Team laughing while posing for a picture

Team laughing while posing for a picture


After going to two weeks of practices, I thought I knew the Kilmacud Crokes pretty well. As talked about in my previous post, they are a fun, goofy team who works hard for what they do. The game was held on a Sunday morning and the coach hadn’t told us much about the competition of the game. Even though¬†I had been to Croke Park and seen some of the top players play, I knew this game would be different. I thought to it would be less competitive and more friendly since I had seen how they acted in practices. I was wrong.

Game Time

After arriving to the game a little late, I saw a lot of competition, a lot of battles, and a lot of swearing right off the bat. The players were no longer goofing around, they were focused on one goal: winning. By the end of the first half they were up 8-0. With everyone focusing on the same goal, they were able to work together to achieve it. With such a lead going into the second half, they believed in themselves and continued to fight even harder. During half time the team all came together and wrapped their arms around one another with the head coach, John, in the middle and other two coaches joining in the huddle with the players. The coach talked about all the positive things they had done and then told them to quit swearing. He ended the huddle by saying “alright let’s finish this game and move onto the next.”

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Coaches and teammates huddle together during half time.

During practice there were always at least 3 players sitting out due to injuries, then there were 2-3 players that would stop halfway through drills due to pain. Throughout the game, every player that was there, played at some point. If one got injured during the game, one of the coaches would bring water to them and they would continue to play. No one walked off the field. During the game, their skill level increased and they no longer worried about their injuries. They pushed themselves through the pain. By mastering their skills, pushing themselves, and winning against their opponents they demonstrated some main components of being mental tough (Connaughton, Hanton, Jones, 2010).

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Coach bringing the player water after he was injured.

At the beginning of the game, the weather was not ideal. It was pouring for the first quarter of the game, however they were able to cope and still play at their best. This also shows mental toughness because they knew they could not control their environment and did not see this as negative. They were able to overcome and cope with the weather, still performing at their best (Jones, Hanton, Connaughton, 2007).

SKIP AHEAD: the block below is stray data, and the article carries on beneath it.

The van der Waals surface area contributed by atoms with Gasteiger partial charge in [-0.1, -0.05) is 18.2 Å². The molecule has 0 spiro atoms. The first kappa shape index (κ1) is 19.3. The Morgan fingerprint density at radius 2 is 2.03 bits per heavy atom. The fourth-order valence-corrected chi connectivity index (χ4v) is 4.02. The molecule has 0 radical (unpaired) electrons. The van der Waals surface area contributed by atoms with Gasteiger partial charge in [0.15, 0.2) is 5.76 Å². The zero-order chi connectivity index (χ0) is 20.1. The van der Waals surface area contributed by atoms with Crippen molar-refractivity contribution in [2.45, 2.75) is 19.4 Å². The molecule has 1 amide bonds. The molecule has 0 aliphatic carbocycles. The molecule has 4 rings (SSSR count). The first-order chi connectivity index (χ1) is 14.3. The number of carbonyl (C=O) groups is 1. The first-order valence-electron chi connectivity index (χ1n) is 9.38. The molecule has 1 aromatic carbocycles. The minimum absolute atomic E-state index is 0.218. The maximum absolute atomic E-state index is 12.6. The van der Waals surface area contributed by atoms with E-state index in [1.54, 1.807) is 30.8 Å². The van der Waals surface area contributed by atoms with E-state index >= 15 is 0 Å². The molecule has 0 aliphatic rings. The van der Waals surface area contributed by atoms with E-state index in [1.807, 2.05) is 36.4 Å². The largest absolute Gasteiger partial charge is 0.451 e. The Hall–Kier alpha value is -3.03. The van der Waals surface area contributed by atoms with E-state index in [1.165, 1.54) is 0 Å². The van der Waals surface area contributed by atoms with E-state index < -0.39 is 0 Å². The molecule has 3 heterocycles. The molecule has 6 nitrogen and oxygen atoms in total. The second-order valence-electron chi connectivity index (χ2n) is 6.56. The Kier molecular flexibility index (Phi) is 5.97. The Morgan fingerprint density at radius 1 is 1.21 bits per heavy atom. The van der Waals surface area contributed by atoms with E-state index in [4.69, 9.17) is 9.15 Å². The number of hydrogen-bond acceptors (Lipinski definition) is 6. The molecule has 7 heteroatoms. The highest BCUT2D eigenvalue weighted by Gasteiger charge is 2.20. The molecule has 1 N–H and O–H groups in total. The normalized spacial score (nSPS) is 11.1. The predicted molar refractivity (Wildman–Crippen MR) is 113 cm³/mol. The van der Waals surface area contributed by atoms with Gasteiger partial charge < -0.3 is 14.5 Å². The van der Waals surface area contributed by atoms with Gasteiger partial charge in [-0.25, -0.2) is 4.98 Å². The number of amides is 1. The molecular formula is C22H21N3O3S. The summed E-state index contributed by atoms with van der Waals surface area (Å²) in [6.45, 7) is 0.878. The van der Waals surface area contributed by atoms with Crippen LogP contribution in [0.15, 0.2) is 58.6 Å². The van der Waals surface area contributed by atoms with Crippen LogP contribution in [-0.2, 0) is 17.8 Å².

After Game Thoughts

After the game, the team ran in, stretched, and then met for a couple minutes. While stretching, they talked about their success and shared some laughs. When the coaches came in, they met for a brief couple of minutes. John said good job, talked about the referees and calls that were made but then focused on the upcoming practices and championship game that would be held next week.

After the game was done, the focus was solely on the upcoming game. He no longer talked about the positive aspects of the game they had just won, he talked about what they needed to do to defeat the team in the next game. The team knew that it was not time to celebrate success, but to focus on the upcoming challenge (Jones, Hanton, Connaughton, 2007). They told us that after the championship game that’s when they would go out to celebrate and have drinks.

Players stretching after the game

Players stretching after the game

What’s Next?

With three practices last week, one tonight, and the championship game tomorrow, I am not sure what to expect. John told us that this game would be tougher, but with additional practices I am excited to see what happens.


Connaughton, D., Hanton, S., & Jones, G. (2010). The Development and Maintenance of Mental Toughness in the World’s Best Performers. Sport Psychologist, 24(2). 168-193.

Jones, G., Hanton, S., & Connaughton, D. (2007). A framework of mental toughness in the world’s best performers. Sport Psychologist, 21(2).